First Parkinson’s drug to slow or reverse disease progression appears ‘promising’

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A new drug is being tested to ease the symptoms of Parkinson’s disease (PD) – and it appears to show promise.

The drug is designed to slow or stop disease progression in patients by targeting toxic proteins that build up in the brain, according to the study published in the journal Nature Medicine on June 20.

Researchers conducted a placebo-controlled phase 1 trial of an investigational immunotherapy drug called UB-312, testing safety, tolerability, and immunogenicity (strength of immune response).

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Trial results showed the drug was generally safe and well-tolerated by patients as a disease-modifying treatment for Parkinson’s disease.

The researchers said that to their knowledge, this is the first report showing a positive effect of an experimental therapy of this type.

In a new study, Parkinson’s disease patients reported improvements in their daily movements after receiving UB-312. (iStock)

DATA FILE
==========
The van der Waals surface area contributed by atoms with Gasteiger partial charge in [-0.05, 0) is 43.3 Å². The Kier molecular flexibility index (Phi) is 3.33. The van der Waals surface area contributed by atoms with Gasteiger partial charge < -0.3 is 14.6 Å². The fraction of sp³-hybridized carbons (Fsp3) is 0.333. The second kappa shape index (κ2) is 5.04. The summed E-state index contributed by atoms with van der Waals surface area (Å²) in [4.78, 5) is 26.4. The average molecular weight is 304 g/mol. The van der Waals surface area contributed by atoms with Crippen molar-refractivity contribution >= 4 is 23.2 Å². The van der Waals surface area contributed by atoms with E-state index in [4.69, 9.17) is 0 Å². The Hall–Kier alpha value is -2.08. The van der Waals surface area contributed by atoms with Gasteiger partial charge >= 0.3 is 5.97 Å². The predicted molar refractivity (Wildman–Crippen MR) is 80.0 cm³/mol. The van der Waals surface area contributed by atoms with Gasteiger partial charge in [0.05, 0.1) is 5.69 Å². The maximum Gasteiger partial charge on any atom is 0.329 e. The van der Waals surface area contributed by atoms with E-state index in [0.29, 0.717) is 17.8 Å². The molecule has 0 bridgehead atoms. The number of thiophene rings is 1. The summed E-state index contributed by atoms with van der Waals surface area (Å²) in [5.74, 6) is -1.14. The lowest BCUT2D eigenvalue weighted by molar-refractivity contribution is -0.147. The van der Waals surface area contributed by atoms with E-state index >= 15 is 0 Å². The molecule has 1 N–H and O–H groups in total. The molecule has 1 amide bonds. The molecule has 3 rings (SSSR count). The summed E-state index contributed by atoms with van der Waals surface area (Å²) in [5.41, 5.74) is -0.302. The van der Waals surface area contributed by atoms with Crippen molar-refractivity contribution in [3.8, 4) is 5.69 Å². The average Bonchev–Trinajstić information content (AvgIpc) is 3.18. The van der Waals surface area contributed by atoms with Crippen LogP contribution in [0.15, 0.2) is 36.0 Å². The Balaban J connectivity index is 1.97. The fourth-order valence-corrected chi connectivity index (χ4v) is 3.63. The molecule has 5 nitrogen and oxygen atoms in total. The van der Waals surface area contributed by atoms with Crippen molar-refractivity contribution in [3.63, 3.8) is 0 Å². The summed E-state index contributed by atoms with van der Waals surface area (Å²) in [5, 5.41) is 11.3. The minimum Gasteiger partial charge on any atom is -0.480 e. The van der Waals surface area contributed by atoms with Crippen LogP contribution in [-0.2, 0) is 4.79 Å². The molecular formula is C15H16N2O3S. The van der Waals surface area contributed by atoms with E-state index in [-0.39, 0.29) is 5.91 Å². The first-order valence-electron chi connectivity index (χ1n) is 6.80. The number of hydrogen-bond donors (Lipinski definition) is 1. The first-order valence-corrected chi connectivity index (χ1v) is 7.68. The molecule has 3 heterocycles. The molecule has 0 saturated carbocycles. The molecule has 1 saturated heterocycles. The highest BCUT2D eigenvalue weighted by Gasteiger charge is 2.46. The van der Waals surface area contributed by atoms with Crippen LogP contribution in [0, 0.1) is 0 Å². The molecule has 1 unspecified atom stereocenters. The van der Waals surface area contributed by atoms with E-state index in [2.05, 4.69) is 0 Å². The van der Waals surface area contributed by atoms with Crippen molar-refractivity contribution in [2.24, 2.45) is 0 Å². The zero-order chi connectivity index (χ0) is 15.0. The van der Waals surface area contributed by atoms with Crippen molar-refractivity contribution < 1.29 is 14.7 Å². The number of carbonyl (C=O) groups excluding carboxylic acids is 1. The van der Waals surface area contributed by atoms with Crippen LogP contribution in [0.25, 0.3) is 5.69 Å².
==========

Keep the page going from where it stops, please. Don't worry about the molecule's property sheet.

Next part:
There is currently no cure for Parkinson’s disease, only medications that treat the symptoms.

“UB-312 is designed to change the course of Parkinson’s disease by targeting the underlying cause,” Lou Reese, co-founder of Vaxxinity, the Texas-based pharmaceutical company that worked on the study.

Leiden University Medical Center in the Netherlands, the University of Texas McGovern School of Medicine and the Mayo Clinic in Rochester, Minnesota, also helped conduct the study.

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“In our phase 1 trial, we showed that UB-312 may be able to stop or even reverse the progression of the disease by successfully targeting aggregated alpha-synuclein.”

(Alpha-synuclein is an acidic protein that accumulates in the brains of Parkinson’s patients.)

UB-312 is administered as an injection, typically via multiple doses over several months, Reese noted.

“Time and science will help us determine whether this new approach will be more effective.”

During the trial, Parkinson’s patients reported improvement in their daily movements after receiving the new drug.

The drug was found to be safe and well-tolerated by both healthy people and Parkinson’s patients, with only minimal side effects, including headaches and fatigue, according to Reese.

The drug UB-312 is administered by injection, usually through multiple doses over several months. (iStock)

UB-312 works by targeting alpha-synuclein, the “harmful Parkinson’s disease protein,” and producing antibodies against it, the researcher explained.

During the trial, 12 out of 13 patients developed…

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